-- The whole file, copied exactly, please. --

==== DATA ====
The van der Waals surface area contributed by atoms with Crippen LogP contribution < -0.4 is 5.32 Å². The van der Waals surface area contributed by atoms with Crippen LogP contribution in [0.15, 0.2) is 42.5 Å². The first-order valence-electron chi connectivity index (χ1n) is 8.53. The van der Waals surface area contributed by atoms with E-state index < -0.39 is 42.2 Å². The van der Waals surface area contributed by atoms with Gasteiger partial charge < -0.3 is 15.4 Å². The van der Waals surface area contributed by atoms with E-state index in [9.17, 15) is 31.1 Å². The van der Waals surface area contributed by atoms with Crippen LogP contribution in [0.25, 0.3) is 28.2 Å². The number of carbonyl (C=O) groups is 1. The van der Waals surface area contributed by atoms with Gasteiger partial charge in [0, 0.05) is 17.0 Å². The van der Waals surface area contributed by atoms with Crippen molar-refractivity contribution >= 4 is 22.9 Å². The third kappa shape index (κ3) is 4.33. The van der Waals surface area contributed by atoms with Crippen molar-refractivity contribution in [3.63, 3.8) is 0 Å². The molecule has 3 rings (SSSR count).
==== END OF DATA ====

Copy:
The van der Waals surface area contributed by atoms with Crippen LogP contribution < -0.4 is 5.32 Å². The van der Waals surface area contributed by atoms with Crippen LogP contribution in [0.15, 0.2) is 42.5 Å². The first-order valence-electron chi connectivity index (χ1n) is 8.53. The van der Waals surface area contributed by atoms with E-state index < -0.39 is 42.2 Å². The van der Waals surface area contributed by atoms with Gasteiger partial charge < -0.3 is 15.4 Å². The van der Waals surface area contributed by atoms with E-state index in [9.17, 15) is 31.1 Å². The van der Waals surface area contributed by atoms with Crippen LogP contribution in [0.25, 0.3) is 28.2 Å². The number of carbonyl (C=O) groups is 1. The van der Waals surface area contributed by atoms with Gasteiger partial charge in [0, 0.05) is 17.0 Å². The van der Waals surface area contributed by atoms with Crippen molar-refractivity contribution >= 4 is 22.9 Å². The third kappa shape index (κ3) is 4.33. The van der Waals surface area contributed by atoms with Crippen molar-refractivity contribution in [3.63, 3.8) is 0 Å². The molecule has 3 rings (SSSR count).